Friday 18 November 2022

Film Review: Black Panther – Wakanda Forever

The 30th film in the Marvel Cinematic Universe, Black Panther: Wakanda Forever sees writer/director Ryan Coogler deftly traverse the narrative, emotional and spiritual tightrope left behind by Chadwick Boseman's tragic passing. 

In 2018, following a staggering box office tally and a swathe of Oscar nominations, a sequel to Black Panther seemed not just inevitable prospect, but a mouthwatering one that would once again serve as a confluence of critical praise and commercial success. 

But by mid-2020, all that was thrown into doubt when the franchise's charismatic leading man, Chadwick Boseman, passed away aged just 43. All of a sudden, the continuing adventures of King T'Challa and his Wakandan subjects seemed trivial by comparison. 

But for the creative team behind Black Panther, they felt that continuing in such a way that concluded T'Challa's story is not just what he would've wanted, but could serve as fitting tribute to his memory and legacy, as both a beloved actor and popular character.

Consequently, Black Panther: Wakanda Forever is a strange beast; both a touching and emotional goodbye to Boseman, as well as your conventional, rock 'em sock 'em Marvel film that intertwines with the wider universe. These two don't always mesh, but come the end of this two-and-a-half-hour juggernaut, Coogler is able to dial out the white noise and deliver a fitting farewell and a satisfying entry in the saga. 

We start, unsurprisingly, with the death of T'Challa. The Wakandan royal family and their inner circle – Angela Bassett as Queen Ramonda, Letita Wright as Princess Shuri, Winston Duke as Jabari cheiftan M'Baku, Danai Gurira as fearsome warrior Okoye, Lupita N'yongo as sharp sleuth Nakia – are reeling with this reality, as well as the prospect of major world powers vying for control of the African nation's elusive and precious vibranium. 

So when Riri Williams (Dominique Throne), teenage tech prodigy, develops a machine that can detect vibranium through the depths of the ocean, it's up to Shuri and Okoye to track her down and ship her off to Wakanda for safekeeping, before she's stolen away by the US Government – or worse, a tribe of ocean-dwelling people lead by the godlike Namor (Tenoch Huerta), a merman with wings on his heels and a spear in his grasp.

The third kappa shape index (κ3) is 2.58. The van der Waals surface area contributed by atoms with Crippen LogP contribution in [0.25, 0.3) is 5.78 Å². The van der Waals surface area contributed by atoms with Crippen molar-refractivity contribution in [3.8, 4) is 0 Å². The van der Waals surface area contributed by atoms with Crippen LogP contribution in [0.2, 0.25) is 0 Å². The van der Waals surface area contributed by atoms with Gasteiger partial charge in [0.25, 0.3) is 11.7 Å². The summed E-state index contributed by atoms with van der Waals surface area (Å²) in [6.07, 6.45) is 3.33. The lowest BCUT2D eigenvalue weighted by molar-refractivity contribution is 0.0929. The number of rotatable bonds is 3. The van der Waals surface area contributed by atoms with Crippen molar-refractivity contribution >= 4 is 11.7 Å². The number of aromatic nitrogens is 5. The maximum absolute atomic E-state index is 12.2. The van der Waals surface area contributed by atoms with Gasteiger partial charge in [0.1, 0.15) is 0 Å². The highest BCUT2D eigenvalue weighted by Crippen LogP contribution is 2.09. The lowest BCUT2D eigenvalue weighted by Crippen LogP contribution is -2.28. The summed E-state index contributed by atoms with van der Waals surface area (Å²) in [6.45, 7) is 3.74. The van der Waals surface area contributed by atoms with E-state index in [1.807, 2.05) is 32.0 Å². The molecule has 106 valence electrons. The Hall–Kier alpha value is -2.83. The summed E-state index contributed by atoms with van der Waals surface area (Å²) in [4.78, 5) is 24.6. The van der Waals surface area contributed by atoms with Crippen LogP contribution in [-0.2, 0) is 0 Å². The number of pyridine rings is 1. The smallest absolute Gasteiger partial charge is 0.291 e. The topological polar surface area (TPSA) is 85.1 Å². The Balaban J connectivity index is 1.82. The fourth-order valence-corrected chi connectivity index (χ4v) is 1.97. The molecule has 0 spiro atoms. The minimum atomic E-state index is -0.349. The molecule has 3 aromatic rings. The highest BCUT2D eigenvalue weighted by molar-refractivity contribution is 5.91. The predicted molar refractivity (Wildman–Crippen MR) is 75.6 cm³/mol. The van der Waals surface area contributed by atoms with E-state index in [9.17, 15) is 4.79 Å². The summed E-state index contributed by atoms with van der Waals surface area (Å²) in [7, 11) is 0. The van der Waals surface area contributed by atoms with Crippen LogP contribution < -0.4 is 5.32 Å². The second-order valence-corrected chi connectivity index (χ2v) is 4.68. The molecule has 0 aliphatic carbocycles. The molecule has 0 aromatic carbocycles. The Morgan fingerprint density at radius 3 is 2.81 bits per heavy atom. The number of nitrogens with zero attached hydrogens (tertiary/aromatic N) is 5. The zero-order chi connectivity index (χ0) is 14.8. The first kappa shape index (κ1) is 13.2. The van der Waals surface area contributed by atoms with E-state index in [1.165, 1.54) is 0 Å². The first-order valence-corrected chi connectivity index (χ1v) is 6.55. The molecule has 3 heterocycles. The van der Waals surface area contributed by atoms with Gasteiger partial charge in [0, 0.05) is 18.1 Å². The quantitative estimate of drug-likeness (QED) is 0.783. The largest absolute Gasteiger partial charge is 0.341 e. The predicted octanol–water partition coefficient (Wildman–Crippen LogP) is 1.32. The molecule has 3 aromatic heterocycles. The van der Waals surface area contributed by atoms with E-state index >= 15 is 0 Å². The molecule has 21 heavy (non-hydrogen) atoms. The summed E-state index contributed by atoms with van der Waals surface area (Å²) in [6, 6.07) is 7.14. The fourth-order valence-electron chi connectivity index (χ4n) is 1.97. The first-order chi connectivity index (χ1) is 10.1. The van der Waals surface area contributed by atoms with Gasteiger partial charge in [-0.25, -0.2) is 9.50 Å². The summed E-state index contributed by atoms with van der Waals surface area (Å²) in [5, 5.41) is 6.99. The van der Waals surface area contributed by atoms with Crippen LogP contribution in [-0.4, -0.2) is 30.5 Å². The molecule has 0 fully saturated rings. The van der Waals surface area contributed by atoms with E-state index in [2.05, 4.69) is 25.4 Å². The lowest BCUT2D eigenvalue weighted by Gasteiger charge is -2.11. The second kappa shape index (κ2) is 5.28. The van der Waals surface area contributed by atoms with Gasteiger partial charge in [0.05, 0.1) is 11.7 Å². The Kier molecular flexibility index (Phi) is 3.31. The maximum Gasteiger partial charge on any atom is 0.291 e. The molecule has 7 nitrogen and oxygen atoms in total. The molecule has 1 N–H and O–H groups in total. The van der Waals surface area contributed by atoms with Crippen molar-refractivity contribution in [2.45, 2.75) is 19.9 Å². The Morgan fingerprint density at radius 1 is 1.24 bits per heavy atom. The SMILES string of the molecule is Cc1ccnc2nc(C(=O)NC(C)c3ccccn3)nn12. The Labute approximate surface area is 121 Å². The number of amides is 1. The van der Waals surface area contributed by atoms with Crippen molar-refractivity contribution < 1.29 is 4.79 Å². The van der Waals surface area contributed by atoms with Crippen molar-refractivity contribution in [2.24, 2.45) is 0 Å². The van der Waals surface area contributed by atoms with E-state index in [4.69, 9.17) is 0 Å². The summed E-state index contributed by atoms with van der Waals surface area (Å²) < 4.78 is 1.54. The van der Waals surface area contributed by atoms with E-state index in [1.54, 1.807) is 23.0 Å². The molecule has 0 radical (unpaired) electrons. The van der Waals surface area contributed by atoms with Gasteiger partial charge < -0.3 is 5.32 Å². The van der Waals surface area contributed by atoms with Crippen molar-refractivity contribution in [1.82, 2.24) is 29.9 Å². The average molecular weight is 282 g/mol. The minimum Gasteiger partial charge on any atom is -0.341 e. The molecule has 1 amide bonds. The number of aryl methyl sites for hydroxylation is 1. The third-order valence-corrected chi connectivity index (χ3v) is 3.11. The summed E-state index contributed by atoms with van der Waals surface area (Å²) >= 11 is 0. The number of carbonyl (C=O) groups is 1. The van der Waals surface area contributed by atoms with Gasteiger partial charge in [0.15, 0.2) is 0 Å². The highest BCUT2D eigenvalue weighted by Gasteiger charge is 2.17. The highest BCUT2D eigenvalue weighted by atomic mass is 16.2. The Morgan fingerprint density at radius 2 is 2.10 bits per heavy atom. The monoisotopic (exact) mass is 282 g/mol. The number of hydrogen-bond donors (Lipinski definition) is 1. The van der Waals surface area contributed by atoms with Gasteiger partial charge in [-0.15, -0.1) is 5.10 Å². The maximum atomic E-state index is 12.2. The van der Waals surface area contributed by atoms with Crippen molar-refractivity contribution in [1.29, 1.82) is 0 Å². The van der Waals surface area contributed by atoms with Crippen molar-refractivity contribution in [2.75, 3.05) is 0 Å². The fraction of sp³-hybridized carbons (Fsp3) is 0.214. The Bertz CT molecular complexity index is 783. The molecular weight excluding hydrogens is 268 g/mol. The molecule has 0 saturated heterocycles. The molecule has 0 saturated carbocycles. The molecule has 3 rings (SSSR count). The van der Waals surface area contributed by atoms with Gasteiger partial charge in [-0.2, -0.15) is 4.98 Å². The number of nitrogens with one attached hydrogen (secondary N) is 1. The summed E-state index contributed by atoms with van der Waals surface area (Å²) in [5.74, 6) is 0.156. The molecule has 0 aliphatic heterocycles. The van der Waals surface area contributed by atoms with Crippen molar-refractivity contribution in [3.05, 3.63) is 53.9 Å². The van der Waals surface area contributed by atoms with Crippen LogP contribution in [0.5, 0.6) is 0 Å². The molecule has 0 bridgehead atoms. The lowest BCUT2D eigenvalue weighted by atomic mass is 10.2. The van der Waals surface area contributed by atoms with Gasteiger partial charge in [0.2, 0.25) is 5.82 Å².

The first thing you need to know about Wakanda Forever is that there's a lot of plot; on top of everything I've gone through already, there's character arcs for Shuri, Okoye, Nakia, M'Baku and Namor. Some, like Shuri and Namor, are coherent and satisfying; others, like Okoye and Nakia, suffer from significant cuts. A new character, played by I May Destroy You's Michaela Coel, feels like she was a key figure at some point in the filmmaking process, only for most of her scenes to end up on the editing room floor. 

There's also some stuff that tees up Phase Five projects, like the inclusion of Riri and Julia-Louis Dreyfus' CIA director Valentina. A lot of ingredients in the mixer, and not all of it complements the other flavours. Clocking in at two hours and 40 minutes, Wakanda Forever would've benefited from fewer characters, fewer subplots and a sharper runtime. 

And yet, I couldn't help but find myself swept up and engrossed by it all, warts and all. Shuri makes for a compelling lead, and I can see Wright growing more comfortable with the role in future instalments; Bassett's screentime is vastly expanded and the film is better for it; and the simple fact that Wakanda Forever is all about its fierce female characters is refreshing given Marvel's boys club track record. 

Tenoch Huerta's performance as the nefarious Namor is great too, with a level of depth and nuance that Marvel villains are often lacking. Once again, Coogler has crafted an antagonist that kind of has a point? Or at least is more interesting that someone who just wants to watch the world burn. 

The action is much improved from Black Panther, with an early fight and car chase set piece in Boston dishing out some seriously punch – even if the third act smackdown reverts to indulging in some all-too familiar Marvel trappings. 

And of course, the behind-the-scenes artistry is exemplary again; Ruth Carter's costuming is gorgeous, colourful and creative, and the production design draws us into the world of the characters, from luscious Wakanda to the watery depths of Telokan. 

The Verdict: 8/10

In spite of its flaws, I'm cutting Black Panther: Wakanda Forever some slack on account of Coogler's big swings and deft handling of tragic circumstances, as well as its impactful core narrative. Without all the usual Marvel fluff and some rough edges, this could've been something really special – but what we got is still compelling, emotional and interestingly imperfect. 

Black Panther: Wakanda Forever is in cinemas across Australia now.

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